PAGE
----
We will also provide your physician, other healthcare professionals, or subsequent healthcare provider with copies of your records to assist them in treating you once we are no longer treating you.
"We Will Use Your Health Information For Payment"
Example: We may send a bill to you or to a third-party payer, such as a health insurer. The information on or accompanying the bill may include information that identifies you, your diagnosis, treatment received, and supplies used.
"We Will Use Your Health Information For Health Operations"
Examples: Members of the medical staff, the risk or quality improvement manager, or membersof the quality assurance team may use information in your health record to assess the care and outcomes in your cases and the competence of the caregivers. We will use this information in an effort to continually improve the quality and effectiveness of the healthcare and services we provide.
Business associates: We provide some services through contracts with business associates. Examples include certain diagnostic tests, rehabilitation services, transportation services and pharmacy services. When we use these services, we may disclose your health information to the business associate so they can perform the function (s) we have contracted with them to do and bill you or your third-party payer for services rendered. To protect your health information, however, we require the business associate to appropriately safeguard your information.
Directory: Unless you notify us that you object, we will use your name, location in the facility, general condition, and religious affiliation for directory purposes. This information may be provided to members of the clergy and/or veterans organizations for the purpose of providing you with the benefit of their volunteer services, and except for religious affiliation, to other people who ask for you by name.
Notification: We may use or disclose information to notify or assist in notifying a family member, personal representative, or another person responsible for your care, your location, and general condition.
Communication With Family: Unless you object, health professionals, using their best judgement, may disclose to a family member, other relative, close personal friend or any other person you identify, health information relevant in your care, or payment related to your care.
Research: We may disclose information to researchers when their research has been approved by an institutional review board that has reviewed the research proposal and established protocols to ensure the privacy of your health information, and you have consented to such research.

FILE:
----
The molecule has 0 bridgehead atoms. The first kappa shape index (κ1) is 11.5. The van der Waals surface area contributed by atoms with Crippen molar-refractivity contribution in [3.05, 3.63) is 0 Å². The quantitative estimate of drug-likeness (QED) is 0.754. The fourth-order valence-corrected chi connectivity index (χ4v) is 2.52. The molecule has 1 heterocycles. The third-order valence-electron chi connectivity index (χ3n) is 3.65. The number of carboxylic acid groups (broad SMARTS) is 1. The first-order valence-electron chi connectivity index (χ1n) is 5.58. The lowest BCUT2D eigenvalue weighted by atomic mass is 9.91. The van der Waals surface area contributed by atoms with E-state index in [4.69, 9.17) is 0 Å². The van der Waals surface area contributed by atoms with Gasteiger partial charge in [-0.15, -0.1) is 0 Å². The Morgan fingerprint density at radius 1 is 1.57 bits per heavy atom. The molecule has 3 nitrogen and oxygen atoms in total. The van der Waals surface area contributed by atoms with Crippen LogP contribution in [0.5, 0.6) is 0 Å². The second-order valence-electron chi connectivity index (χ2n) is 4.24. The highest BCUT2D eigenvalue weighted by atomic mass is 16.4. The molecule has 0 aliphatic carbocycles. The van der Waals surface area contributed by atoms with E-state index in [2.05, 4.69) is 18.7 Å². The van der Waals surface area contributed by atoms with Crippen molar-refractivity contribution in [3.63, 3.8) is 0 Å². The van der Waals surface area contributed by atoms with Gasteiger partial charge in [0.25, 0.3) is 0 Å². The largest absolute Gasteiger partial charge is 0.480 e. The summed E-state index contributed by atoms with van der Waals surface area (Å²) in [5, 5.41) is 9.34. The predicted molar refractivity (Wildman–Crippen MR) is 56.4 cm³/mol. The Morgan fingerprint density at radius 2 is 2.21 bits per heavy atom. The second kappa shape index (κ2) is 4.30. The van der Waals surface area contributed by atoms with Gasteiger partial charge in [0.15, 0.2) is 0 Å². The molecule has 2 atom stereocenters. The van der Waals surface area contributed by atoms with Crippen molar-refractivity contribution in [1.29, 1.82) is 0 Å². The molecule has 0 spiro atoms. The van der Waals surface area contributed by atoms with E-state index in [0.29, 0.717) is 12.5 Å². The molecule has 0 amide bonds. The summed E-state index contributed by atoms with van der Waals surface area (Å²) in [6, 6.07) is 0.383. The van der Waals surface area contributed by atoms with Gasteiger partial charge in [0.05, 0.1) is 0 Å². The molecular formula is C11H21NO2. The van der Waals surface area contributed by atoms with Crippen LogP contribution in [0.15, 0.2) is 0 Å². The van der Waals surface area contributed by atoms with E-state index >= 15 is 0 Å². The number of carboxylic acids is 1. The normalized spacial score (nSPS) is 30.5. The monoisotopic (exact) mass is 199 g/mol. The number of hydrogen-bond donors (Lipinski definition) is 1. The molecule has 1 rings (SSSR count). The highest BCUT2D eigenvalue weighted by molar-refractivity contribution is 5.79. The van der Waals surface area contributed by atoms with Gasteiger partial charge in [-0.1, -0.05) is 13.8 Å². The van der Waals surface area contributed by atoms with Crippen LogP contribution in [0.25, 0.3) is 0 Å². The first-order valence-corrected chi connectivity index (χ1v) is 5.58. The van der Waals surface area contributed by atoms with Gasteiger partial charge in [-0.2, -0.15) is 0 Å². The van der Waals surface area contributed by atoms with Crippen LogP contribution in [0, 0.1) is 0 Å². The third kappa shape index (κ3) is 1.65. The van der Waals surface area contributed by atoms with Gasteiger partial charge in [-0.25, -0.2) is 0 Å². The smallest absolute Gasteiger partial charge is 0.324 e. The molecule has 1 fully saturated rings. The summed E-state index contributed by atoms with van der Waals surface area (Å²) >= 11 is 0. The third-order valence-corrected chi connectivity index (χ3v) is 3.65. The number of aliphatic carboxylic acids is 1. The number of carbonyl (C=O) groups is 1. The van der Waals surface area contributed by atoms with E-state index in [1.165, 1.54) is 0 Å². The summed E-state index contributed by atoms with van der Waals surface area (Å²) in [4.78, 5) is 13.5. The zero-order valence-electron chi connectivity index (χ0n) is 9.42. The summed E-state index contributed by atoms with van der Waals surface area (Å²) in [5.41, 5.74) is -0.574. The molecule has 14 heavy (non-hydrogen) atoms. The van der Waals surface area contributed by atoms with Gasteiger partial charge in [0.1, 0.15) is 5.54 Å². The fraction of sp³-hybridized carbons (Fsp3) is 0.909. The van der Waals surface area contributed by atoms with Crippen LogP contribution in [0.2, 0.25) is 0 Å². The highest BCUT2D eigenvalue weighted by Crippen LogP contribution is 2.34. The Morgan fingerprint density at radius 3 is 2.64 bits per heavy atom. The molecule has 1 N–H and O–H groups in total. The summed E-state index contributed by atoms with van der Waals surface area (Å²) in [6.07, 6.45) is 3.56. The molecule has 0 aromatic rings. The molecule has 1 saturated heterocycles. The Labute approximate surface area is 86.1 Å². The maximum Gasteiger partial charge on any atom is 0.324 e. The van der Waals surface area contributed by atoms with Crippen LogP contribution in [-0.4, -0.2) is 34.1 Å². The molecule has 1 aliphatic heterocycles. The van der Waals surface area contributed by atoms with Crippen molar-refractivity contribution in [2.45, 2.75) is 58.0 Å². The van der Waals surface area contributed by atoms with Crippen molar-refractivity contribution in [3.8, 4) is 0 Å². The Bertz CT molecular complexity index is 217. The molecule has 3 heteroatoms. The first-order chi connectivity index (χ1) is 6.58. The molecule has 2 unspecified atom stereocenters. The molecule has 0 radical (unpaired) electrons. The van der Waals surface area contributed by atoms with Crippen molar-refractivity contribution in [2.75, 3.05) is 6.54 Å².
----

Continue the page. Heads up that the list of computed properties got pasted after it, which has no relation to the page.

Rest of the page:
Funeral Directors: We may disclose health information to funeral directors consistent with applicable law to enable them to carry out their duties.
Marketing Continuity Of Care: We may contact you to provide appointment reminders or information about treatment alternatives or other health-related benefits and services that may be of interest to you.
Fund-Raising: We may contact you as part of a fund-raising effort. You have the right to request not to receive subsequent fund-raising materials.
Facility Activities: We may include your name, biography, birthday, picture or other information as part of our Resident Newsletter or Volunteer or Activities Program. Your name may be posted on a facility trip list for a trip you requested.
Food and Drug Administration (FDA): We may disclose to the FDA, health information relative to adverse effects/events with respect to food, drugs, supplements, product or product defects, or posting marketing surveillance information to enable product recalls, repairs, or replacement.
Workers Compensation: We may disclose health information to the extent authorized by and to the extent necessary to comply with laws relating to workers compensation or other similar programs established by law.
Public Health: As required by law, we may disclose your health information to public health or legal authorities charged with preventing or controlling disease, injury, or disability.
Correctional Institution: Should you be an inmate of a correctional institution, we may disclose to the institution or agents thereof health information necessary for your health and the health and safety of other individuals.
Law Enforcement: We may disclose health information as required by law or in response to a valid subpeona.
Health Oversight Agencies And Public Health Authorities: If a member of our work force or a business associate believes, in good faith, that we have engaged in unlawful conduct or otherwise violated professional or clinical standards and potentially endangered one or more patients, workers, or the public, they may disclose your health information to health oversight agencies and/or public health authorities, such as the Department of Health, and Senior Services, and other public health agencies.
The Department of Health and Senior Services (DHSS) and the Veterans Administration (VA):
Under the Privacy standards, we must disclose your health information to DHSS, and the Veterans Administration, as necessary for them to determine our compliance with those standards.